The calibrated disk may be added to an existing table saw or tool merely by removing the control handle, which generally requires removal of only one set screw. The calibrated disk may be quickly and easily installed on the control axle, and the control handle re-installed.

The purpose of the foregoing summary is to enable the United States Patent and Trademark Office and the public generally, and especially the scientists, engineers, and practitioners in the art who are not familiar with patent or legal terms or phraseology, to determine quickly from a cursory inspection, the nature and essence of the technical disclosure of the application. The summary is neither intended to define the invention of the application, which is measured by the claims, nor is it intended to be limiting as to the scope of the invention in any way.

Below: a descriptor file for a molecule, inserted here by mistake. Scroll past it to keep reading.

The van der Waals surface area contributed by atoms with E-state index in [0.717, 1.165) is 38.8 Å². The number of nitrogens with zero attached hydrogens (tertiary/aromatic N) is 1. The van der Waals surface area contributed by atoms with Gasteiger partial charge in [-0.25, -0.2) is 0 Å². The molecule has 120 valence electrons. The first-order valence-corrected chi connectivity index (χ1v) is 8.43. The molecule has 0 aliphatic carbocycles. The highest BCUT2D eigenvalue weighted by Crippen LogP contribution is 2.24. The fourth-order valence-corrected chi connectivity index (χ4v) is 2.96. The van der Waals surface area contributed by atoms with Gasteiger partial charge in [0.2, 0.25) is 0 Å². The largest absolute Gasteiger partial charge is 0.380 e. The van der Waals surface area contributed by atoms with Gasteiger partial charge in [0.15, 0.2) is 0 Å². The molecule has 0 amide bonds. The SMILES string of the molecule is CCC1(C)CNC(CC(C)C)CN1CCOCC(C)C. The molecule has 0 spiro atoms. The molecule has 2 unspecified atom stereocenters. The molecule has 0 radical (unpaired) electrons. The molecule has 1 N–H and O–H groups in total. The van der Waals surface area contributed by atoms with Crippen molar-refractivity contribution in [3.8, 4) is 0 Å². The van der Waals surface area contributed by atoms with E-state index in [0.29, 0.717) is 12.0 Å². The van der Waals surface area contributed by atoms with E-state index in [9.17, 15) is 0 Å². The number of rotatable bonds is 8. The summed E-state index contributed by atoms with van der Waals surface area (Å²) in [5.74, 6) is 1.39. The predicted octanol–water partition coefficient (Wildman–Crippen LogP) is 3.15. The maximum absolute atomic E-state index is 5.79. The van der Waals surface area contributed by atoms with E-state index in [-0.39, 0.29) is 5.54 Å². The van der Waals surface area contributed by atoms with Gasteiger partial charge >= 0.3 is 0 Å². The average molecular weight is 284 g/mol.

Still other objects and advantages of the present invention will become readily apparent to those skilled in this art from the following detailed description wherein only the preferred embodiments of the invention are shown and described, simply by way of illustration of the best mode contemplated by carrying out the invention. As will be realized, the invention is capable of modification in various obvious respects all without departing from the invention. Accordingly, the drawings and description of the preferred embodiment are to be regarded as illustrative in nature, and not as restrictive in nature. The objects and advantages of the invention may be realized and attained by means of the instrumentalities and combinations particularly pointed out in the appended claims.

BRIEF DESCRIPTION OF THE DRAWINGS